Gaining life skills through puppetry

Theater

Program: Pupils learn goal-setting, problem-solving and time management by putting on a show.

January 11, 1999|By J. Wynn Rousuck | J. Wynn Rousuck,SUN THEATER CRITIC

Puppets and engineering may not seem to have a lot in common, but for the past four years, Black Cherry Puppet Theater and Johns Hopkins University's Applied Physics Laboratory have joined forces to teach "Engineering of a Puppet Show" to Baltimore city school students.

Currently held at James McHenry Elementary School in Southwest Baltimore, the 10-week workshops are headed by Black Cherry co-director Michael Lamason in association with Richard "DJ" Waddell, a systems architect at the Applied Physics Lab.

The workshops, aimed at third-graders, include several lectures by Waddell, who emphasizes such organizational skills as goal-setting, problem-solving and time management. "It's engineering project management. I based it on materials that Johns Hopkins APL developed under a Federal Highway Administration contract to train state governments on managing technical projects," Waddell explained.

At the end of the 10 weeks, the students present a series of puppet shows for students, teachers and parents. This year's shows are based on Native American legends.

"The main thing is the sense of accomplishment, the sense of purposeful activity. They said, `We're going to do this,' they did it, and they're pleased with the project. Hopefully, they will take with them the sense that whenever they have a complicated task to do, they can break it into pieces and check their progress and carry it out," Waddell said.

"You can teach so much through puppetry, especially with children," Lamason adds. "It's a subversive way of teaching. Here they are making these fun puppets, but at the same time they have to write their script, they have to work together as a team to bring off the performance and, to get back to the engineering, these things are little engineering marvels."

Two-thirds of the funding for the McHenry program comes from the Baltimore Community Foundation and the remaining third from the Lila Amsel Children's Fund.

The combination of engineering and puppetry isn't all that the 19-year-old Baltimore-based Black Cherry Puppet Theater is up to. The company is in the planning phase of renovating its facility, located in a pair of rowhouses across from the Hollins Market.

The rather primitive space is currently limited to workshop and storage use. The renovations will not only upgrade the buildings overall, but also include the creation of a puppetry resource center and Baltimore's first permanent performance space for puppetry (although the company will continue to tour).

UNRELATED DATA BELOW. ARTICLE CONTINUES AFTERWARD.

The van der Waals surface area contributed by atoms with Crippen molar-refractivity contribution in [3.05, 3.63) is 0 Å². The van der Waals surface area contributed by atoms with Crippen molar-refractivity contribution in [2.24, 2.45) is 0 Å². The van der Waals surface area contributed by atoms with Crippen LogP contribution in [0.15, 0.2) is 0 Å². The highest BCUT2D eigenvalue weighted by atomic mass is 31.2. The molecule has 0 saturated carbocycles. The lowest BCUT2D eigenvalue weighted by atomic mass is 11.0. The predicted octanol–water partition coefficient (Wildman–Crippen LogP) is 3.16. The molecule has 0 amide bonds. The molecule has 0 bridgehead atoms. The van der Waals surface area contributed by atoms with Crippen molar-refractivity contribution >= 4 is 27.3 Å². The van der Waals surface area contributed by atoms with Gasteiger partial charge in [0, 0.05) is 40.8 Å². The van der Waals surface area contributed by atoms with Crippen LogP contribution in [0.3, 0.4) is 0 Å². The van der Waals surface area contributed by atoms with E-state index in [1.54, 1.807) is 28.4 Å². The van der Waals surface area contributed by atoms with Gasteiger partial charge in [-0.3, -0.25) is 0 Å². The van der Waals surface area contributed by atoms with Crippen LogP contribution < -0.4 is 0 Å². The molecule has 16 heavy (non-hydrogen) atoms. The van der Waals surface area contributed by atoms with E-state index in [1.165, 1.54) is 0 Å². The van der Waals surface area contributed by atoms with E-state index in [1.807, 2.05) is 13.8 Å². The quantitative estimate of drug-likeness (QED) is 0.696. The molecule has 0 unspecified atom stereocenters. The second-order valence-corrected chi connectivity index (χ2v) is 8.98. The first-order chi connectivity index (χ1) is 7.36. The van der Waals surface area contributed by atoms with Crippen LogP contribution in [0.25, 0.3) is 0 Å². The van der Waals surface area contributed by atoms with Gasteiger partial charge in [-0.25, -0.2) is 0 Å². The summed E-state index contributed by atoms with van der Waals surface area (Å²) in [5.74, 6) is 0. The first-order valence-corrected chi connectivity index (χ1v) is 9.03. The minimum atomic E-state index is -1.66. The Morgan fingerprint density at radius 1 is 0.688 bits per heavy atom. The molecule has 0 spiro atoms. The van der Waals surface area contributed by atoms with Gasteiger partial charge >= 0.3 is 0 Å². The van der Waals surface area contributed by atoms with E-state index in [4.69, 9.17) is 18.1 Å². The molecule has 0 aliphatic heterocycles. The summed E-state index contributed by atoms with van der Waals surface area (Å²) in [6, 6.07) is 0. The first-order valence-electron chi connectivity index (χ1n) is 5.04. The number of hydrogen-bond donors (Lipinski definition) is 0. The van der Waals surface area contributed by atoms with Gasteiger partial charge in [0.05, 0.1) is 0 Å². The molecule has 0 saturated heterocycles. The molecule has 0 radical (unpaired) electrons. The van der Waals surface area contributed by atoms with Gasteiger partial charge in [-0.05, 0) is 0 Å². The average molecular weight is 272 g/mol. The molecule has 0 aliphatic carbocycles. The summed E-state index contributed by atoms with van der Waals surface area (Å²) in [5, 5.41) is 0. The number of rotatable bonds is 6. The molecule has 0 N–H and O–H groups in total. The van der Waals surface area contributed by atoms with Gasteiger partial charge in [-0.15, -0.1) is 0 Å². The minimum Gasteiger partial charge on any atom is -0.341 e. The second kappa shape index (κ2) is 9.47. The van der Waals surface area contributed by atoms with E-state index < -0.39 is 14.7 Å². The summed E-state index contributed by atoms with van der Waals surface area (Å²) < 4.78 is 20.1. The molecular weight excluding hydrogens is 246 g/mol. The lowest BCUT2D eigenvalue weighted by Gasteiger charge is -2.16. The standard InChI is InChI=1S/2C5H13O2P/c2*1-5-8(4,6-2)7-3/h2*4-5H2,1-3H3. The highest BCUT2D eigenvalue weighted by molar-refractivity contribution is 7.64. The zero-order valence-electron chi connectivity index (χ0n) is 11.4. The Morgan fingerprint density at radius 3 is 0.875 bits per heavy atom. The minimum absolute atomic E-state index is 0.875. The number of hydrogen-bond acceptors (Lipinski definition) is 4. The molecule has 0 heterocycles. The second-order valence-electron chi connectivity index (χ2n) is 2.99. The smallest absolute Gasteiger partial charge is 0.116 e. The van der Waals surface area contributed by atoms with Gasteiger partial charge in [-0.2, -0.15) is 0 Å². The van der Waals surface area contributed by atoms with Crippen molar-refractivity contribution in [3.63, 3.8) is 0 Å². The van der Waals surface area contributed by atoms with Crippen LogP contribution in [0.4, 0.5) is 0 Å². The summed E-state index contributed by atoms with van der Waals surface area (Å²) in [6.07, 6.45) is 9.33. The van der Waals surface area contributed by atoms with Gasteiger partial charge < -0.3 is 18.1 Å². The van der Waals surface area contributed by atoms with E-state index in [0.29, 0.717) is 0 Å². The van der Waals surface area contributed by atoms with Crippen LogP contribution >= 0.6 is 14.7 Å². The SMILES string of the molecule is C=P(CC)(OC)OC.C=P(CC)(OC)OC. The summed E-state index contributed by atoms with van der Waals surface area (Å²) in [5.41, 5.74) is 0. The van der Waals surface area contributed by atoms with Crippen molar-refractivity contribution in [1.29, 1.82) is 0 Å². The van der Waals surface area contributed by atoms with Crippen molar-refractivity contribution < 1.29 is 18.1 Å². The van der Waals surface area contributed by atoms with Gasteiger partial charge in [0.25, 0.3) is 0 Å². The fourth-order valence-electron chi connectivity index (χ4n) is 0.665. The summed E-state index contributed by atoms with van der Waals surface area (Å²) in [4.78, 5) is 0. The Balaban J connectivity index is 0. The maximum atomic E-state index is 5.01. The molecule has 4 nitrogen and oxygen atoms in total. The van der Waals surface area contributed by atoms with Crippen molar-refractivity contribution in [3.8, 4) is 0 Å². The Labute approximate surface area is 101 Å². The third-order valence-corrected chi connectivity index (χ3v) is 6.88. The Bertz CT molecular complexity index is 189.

Total cost of the renovation is $285,300, which the company is in the final stages of raising. Lamason expects construction to begin in May.

For more information about Black Cherry Puppet Theatre, call 410-523-9012.

Deavere Smith to speak

Baltimore-born playwright, actress and professor Anna Deavere Smith will deliver the 1999 Anne Healy Lecture at Roland Park Country School at 7: 30 p.m. on Feb. 10.

In a talk titled "Snapshots: Glimpses of America in Change," Smith will discuss the impact of the issues of race, class and gender on the American character.

The topic ties in with Smith's series of performance pieces, "On the Road: A Search for American Character," which includes "Twilight: Los Angeles, 1992," about the disturbances that broke out in Deavere Smith the aftermath of the first Rodney King trial, and "Fires in the Mirror: Crown Heights, Brooklyn, and Other Identities," about the 1991 Crown Heights riots. A recipient of a 1996 MacArthur Foundation "genius" grant, Smith is a professor at Stanford University.

Admission to the lecture is free, but only a limited number of tickets are available. For information, call 410-323-5500, ext. 3056, after Jan. 14.

Kudos for `Monster'

Daniel MacIvor's one-man show, "Monster," which made its United States debut at the Theatre Project last March, was glowingly received at the Dublin Theatre Festival. Here are excerpts from some of the reviews.

Irish Independent: "Attacking the psyche with a blunted hacksaw at every turn, the attention to detail in every angle of this impressive production results in a triumph of hilarious, though, devilishly macabre theater."

The Irish Times: "From start to finish, `Monster,' is a feast for both the eye and the mind."

Evening Herald: "Mac-Ivor takes his audience on a journey through several people's minds -- including our own -- with unnervingly accurate observations. An innovative and superb production."

Theater expo at Howard

The U.S. Institute of Theatre Technology (USITT) will hold a regional expo at Howard County Community College on Saturday. The daylong event will include workshops, presentations and panel discussions on entertainment technology. There will also be a showroom for vendors of theater-related equipment and services.

Valerie Costantini, chair of the college's Performing Arts Division, will be the keynote speaker.

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